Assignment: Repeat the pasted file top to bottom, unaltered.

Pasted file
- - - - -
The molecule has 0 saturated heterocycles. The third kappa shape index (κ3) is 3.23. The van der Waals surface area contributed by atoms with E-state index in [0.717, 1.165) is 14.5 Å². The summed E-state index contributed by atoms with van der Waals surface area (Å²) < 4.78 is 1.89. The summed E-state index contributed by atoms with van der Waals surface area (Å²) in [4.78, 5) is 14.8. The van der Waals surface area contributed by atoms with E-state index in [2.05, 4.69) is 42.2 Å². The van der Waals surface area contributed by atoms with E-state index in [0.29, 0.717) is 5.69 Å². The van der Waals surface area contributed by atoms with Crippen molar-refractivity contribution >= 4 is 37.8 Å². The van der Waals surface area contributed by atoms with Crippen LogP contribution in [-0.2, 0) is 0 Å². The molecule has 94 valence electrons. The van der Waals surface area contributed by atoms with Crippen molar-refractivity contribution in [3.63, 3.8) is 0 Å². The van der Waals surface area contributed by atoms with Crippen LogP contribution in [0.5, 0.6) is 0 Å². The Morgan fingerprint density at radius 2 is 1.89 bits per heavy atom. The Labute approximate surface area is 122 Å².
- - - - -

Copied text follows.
The molecule has 0 saturated heterocycles. The third kappa shape index (κ3) is 3.23. The van der Waals surface area contributed by atoms with E-state index in [0.717, 1.165) is 14.5 Å². The summed E-state index contributed by atoms with van der Waals surface area (Å²) < 4.78 is 1.89. The summed E-state index contributed by atoms with van der Waals surface area (Å²) in [4.78, 5) is 14.8. The van der Waals surface area contributed by atoms with E-state index in [2.05, 4.69) is 42.2 Å². The van der Waals surface area contributed by atoms with E-state index in [0.29, 0.717) is 5.69 Å². The van der Waals surface area contributed by atoms with Crippen molar-refractivity contribution >= 4 is 37.8 Å². The van der Waals surface area contributed by atoms with Crippen LogP contribution in [-0.2, 0) is 0 Å². The molecule has 94 valence electrons. The van der Waals surface area contributed by atoms with Crippen molar-refractivity contribution in [3.63, 3.8) is 0 Å². The van der Waals surface area contributed by atoms with Crippen LogP contribution in [0.5, 0.6) is 0 Å². The Morgan fingerprint density at radius 2 is 1.89 bits per heavy atom. The Labute approximate surface area is 122 Å².